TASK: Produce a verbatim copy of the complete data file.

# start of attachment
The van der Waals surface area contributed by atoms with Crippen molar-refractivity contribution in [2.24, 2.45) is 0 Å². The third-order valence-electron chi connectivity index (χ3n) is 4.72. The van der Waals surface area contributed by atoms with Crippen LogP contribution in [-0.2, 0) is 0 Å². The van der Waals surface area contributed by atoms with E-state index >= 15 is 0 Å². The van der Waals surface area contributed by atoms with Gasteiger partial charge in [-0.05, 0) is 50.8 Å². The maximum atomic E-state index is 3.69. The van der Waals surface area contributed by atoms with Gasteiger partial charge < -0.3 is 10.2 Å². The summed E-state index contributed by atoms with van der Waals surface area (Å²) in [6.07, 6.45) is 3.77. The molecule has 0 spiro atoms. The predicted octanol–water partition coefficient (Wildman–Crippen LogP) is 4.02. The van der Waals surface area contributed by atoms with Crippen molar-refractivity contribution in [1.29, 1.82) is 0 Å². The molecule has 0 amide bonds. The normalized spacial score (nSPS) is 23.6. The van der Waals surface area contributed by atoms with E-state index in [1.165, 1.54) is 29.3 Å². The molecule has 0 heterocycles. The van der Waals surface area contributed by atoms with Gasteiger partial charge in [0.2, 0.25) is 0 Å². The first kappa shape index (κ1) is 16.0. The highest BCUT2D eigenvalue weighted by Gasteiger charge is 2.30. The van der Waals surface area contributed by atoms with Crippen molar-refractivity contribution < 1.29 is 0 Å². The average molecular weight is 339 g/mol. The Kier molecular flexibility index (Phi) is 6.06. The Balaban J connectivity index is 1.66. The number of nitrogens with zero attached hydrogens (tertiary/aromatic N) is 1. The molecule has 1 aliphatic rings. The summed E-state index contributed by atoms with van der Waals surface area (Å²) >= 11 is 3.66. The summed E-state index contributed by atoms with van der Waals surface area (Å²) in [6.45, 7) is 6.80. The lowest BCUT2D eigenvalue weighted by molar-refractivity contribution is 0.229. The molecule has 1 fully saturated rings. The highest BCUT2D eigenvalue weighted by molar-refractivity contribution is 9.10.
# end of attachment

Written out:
The van der Waals surface area contributed by atoms with Crippen molar-refractivity contribution in [2.24, 2.45) is 0 Å². The third-order valence-electron chi connectivity index (χ3n) is 4.72. The van der Waals surface area contributed by atoms with Crippen LogP contribution in [-0.2, 0) is 0 Å². The van der Waals surface area contributed by atoms with E-state index >= 15 is 0 Å². The van der Waals surface area contributed by atoms with Gasteiger partial charge in [-0.05, 0) is 50.8 Å². The maximum atomic E-state index is 3.69. The van der Waals surface area contributed by atoms with Gasteiger partial charge < -0.3 is 10.2 Å². The summed E-state index contributed by atoms with van der Waals surface area (Å²) in [6.07, 6.45) is 3.77. The molecule has 0 spiro atoms. The predicted octanol–water partition coefficient (Wildman–Crippen LogP) is 4.02. The van der Waals surface area contributed by atoms with Crippen molar-refractivity contribution in [1.29, 1.82) is 0 Å². The molecule has 0 amide bonds. The normalized spacial score (nSPS) is 23.6. The van der Waals surface area contributed by atoms with E-state index in [1.165, 1.54) is 29.3 Å². The molecule has 0 heterocycles. The van der Waals surface area contributed by atoms with Gasteiger partial charge in [0.2, 0.25) is 0 Å². The first kappa shape index (κ1) is 16.0. The highest BCUT2D eigenvalue weighted by Gasteiger charge is 2.30. The van der Waals surface area contributed by atoms with Crippen molar-refractivity contribution < 1.29 is 0 Å². The average molecular weight is 339 g/mol. The Kier molecular flexibility index (Phi) is 6.06. The Balaban J connectivity index is 1.66. The number of nitrogens with zero attached hydrogens (tertiary/aromatic N) is 1. The molecule has 1 aliphatic rings. The summed E-state index contributed by atoms with van der Waals surface area (Å²) >= 11 is 3.66. The summed E-state index contributed by atoms with van der Waals surface area (Å²) in [6.45, 7) is 6.80. The lowest BCUT2D eigenvalue weighted by molar-refractivity contribution is 0.229. The molecule has 1 fully saturated rings. The highest BCUT2D eigenvalue weighted by molar-refractivity contribution is 9.10.